DALLAS – May 23, 2014 – A microRNA cluster believed to be important for suppressing colon cancer has been found to play a critical role in wound healing in the intestine, UT Southwestern cancer researchers have found.
The findings, first discovered in mice and later reproduced in human cells, could provide a fresh avenue for investigating chronic digestive diseases and for potentially repairing damage in these and other disease or injury settings.
"We identified a novel role for microRNAs in regulating wound healing in the intestine. This finding has important implications for diseases such as ulcerative colitis and Crohn's disease and may be relevant to wound healing mechanisms in other tissues," said Dr. Joshua Mendell, CPRIT Scholar in Cancer Research, Professor of Molecular Biology, and member of the UT Southwestern Harold C. Simmons Cancer Center.
Ulcerative colitis and Crohn's disease — the two most common inflammatory bowel diseases affecting an estimated 1.5 million in the U.S. — stem from an abnormal immune response, which results in the body mistakenly attacking cells in the intestine. The resulting chronic injury to the colon also is considered a risk factor for colon cancer. Understanding the cellular pathways involved could eventually lead to potential therapeutic treatments.
MicroRNAs serve as brakes that help regulate how much of a protein is made, which, in turn, determines how cells respond to various stimuli. Approximately 500 to 1000 microRNAs are encoded in the genomes of mammals. Dr. Mendell's laboratory studies how these tiny regulators work normally and how diseases such as cancer arise when they function in an abnormal manner.
These latest findings, which appear in the journal Cell, focus on two microRNAs: miR-143 and miR-145. While there is extensive literature implicating these microRNAs in colon cancer, little is known about their natural function in the colon. So Dr. Guanglu Shi, postdoctoral researcher in Molecular Biology, and other researchers began their five-year investigation by removing or "knocking out" the gene that produces these two microRNAs in mouse models.
The researchers found that the cells that normally increase their growth to make repairs, called epithelial cells, fail under stress in the knockout animals. Epithelial cells line the intestines where food is digested, separating the contents from the rest of the body and absorbing needed nutrients.
"The epithelial cells of the colon normally proliferate quickly to fill in the wounds from an injury. Without these microRNAs, the epithelial cells are unable to switch into this repair mode, so they never heal the wounds and the mice are not able to survive," Dr. Shi said.
In addition, the research upended traditional thinking about where the tiny microRNAs reside, discovering to everyone's surprise that they reside in supporting cells, called mesenchymal cells, instead of the epithelial cells themselves as previously thought.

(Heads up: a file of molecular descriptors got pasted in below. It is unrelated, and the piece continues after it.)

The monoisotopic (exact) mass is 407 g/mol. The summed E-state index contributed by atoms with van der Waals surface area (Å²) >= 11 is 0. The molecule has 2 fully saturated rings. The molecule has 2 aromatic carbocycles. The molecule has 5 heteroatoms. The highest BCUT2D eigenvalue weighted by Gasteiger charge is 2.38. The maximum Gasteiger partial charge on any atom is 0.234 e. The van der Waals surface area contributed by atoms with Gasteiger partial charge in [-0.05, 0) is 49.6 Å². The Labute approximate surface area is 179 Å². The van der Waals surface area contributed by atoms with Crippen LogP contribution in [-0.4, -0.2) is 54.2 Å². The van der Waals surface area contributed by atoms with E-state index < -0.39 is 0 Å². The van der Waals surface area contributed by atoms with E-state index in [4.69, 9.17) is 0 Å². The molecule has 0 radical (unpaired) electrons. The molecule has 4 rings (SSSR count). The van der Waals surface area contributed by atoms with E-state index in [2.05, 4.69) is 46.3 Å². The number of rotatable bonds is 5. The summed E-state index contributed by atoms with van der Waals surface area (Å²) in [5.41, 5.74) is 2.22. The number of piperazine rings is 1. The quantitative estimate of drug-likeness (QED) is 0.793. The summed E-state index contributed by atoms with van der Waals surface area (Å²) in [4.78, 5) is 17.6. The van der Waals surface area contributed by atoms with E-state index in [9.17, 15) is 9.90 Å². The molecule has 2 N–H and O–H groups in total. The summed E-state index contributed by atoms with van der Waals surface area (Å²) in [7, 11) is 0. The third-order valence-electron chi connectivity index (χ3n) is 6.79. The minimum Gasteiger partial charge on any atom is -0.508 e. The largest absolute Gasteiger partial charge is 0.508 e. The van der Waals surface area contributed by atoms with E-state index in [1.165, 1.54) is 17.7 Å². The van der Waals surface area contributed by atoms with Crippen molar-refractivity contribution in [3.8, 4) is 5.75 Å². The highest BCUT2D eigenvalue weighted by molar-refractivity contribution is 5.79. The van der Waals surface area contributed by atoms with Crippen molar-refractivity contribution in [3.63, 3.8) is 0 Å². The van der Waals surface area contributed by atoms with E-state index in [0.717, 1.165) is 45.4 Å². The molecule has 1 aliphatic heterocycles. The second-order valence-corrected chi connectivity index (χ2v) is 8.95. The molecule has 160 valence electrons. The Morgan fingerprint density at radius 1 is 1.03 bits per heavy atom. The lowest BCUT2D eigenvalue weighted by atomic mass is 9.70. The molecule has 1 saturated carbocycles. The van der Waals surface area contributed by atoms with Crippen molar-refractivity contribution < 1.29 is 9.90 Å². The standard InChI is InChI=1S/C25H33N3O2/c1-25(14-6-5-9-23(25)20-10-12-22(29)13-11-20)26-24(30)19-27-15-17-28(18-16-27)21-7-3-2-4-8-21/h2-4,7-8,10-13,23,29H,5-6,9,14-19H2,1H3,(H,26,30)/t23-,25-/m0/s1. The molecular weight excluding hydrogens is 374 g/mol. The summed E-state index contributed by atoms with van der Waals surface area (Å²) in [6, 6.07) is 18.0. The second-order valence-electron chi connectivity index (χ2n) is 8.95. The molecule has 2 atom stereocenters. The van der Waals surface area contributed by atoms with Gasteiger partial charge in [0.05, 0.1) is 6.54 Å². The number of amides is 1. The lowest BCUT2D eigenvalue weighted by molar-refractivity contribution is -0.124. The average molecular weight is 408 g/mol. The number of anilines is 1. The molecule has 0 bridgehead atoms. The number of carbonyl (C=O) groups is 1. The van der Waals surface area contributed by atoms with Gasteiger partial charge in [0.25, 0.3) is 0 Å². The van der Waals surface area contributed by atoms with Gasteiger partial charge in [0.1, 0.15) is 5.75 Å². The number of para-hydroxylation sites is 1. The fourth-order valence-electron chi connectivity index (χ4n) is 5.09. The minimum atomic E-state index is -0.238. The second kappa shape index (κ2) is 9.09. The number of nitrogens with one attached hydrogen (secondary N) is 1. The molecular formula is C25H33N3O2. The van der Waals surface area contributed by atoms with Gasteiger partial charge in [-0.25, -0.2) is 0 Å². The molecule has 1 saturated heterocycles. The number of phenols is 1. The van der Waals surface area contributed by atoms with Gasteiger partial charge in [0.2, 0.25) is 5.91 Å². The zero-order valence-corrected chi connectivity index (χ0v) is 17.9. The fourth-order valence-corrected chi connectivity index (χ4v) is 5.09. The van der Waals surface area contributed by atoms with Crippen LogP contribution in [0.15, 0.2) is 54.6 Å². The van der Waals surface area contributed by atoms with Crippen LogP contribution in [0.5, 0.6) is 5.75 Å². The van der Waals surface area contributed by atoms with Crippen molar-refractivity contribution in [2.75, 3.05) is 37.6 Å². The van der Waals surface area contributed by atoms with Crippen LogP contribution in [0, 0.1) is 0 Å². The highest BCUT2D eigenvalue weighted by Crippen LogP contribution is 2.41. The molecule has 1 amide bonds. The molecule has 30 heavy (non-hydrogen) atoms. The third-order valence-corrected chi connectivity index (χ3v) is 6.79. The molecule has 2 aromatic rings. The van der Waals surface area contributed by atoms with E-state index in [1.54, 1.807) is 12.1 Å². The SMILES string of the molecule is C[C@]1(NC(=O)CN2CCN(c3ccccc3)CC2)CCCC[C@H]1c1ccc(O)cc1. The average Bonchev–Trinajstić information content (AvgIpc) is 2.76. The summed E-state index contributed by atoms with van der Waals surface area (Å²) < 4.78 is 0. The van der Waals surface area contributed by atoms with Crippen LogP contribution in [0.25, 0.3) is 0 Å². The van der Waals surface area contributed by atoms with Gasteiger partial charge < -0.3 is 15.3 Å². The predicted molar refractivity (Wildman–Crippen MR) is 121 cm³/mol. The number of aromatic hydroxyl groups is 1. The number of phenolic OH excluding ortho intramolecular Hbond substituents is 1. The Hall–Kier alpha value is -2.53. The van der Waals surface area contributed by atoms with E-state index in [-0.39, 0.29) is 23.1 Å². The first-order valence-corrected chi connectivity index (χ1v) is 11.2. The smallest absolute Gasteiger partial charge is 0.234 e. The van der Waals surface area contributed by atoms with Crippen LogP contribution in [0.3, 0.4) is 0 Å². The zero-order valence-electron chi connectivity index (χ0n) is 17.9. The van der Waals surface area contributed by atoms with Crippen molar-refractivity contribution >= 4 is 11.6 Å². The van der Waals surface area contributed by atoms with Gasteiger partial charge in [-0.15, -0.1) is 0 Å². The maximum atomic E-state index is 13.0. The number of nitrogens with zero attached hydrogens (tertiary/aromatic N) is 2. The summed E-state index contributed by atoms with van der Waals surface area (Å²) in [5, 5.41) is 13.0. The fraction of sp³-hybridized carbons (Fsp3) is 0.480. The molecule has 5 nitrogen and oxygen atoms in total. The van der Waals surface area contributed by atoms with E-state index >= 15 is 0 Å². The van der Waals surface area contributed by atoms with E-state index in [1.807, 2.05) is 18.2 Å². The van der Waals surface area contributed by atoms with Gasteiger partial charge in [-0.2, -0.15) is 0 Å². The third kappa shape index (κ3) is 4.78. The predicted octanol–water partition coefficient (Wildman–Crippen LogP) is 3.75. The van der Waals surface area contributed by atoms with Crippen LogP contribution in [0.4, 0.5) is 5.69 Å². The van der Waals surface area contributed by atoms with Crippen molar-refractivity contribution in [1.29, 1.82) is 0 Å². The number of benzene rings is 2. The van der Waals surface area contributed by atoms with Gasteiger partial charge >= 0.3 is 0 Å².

"This was surprising because colon cancers derive from the epithelial cells, so it was assumed that the microRNAs must function within them," Dr. Mendell said. "If these microRNAs do participate in colon cancer, they must do so by acting from outside the epithelium."
Identifying the accurate location of the microRNAs is essential to locating the pathways they regulate and eventually, to determining whether they can be manipulated for therapeutic purposes.
Dr. Mendell's team collaborated with a group of surgeons at UT Southwestern including Dr. Joselin Anandam, Assistant Professor of Surgery, Dr. Abier Abdelnaby, Assistant Professor of Surgery, Dr. Glen Balch, Assistant Professor of Surgery, and Dr. John Mansour, Assistant Professor of Surgery, and Dr. Adam Yopp, Assistant Professor of Surgery, who provided human tissue specimens. "The ability to work closely with an outstanding clinical team enabled us to confirm that our findings in mice extend to humans," Dr. Mendell said.
In addition, the researchers say they have worked out one of the many pathways regulated by these microRNAs, called the insulin-like growth factor signaling pathway.
"This pathway is involved in many different processes in the body, but one function is to stimulate wound healing responses," Dr. Mendell explained. "Increasing the amount of insulin-like growth factor signaling improves wound healing in the intestine."
Knocking out miR-143 and miR-145 counteracts that effect.
Other researchers involved include Dr. Raghu Chivukula, a former M.D.-Ph.D. student at UT Southwestern.
UT Southwestern's Harold C. Simmons Cancer Center is the only National Cancer Institute-designated cancer center in North Texas and one of just 66 NCI-designated cancer centers in the nation. It includes 13 major cancer care programs with a focus on treating the whole patient with innovative treatments, while fostering groundbreaking basic research that has the potential to improve patient care and prevention of cancer worldwide. In addition, the Center's education and training programs support and develop the next generation of cancer researchers and clinicians.
About UT Southwestern Medical Center
UT Southwestern, one of the premier academic medical centers in the nation, integrates pioneering biomedical research with exceptional clinical care and education. The institution's faculty includes many distinguished members, including six who have been awarded Nobel Prizes since 1985. Numbering more than 2,700, the faculty is responsible for groundbreaking medical advances and is committed to translating science-driven research quickly to new clinical treatments. UT Southwestern physicians provide medical care in 40 specialties to nearly 91,000 hospitalized patients and oversee more than 2 million outpatient visits a year.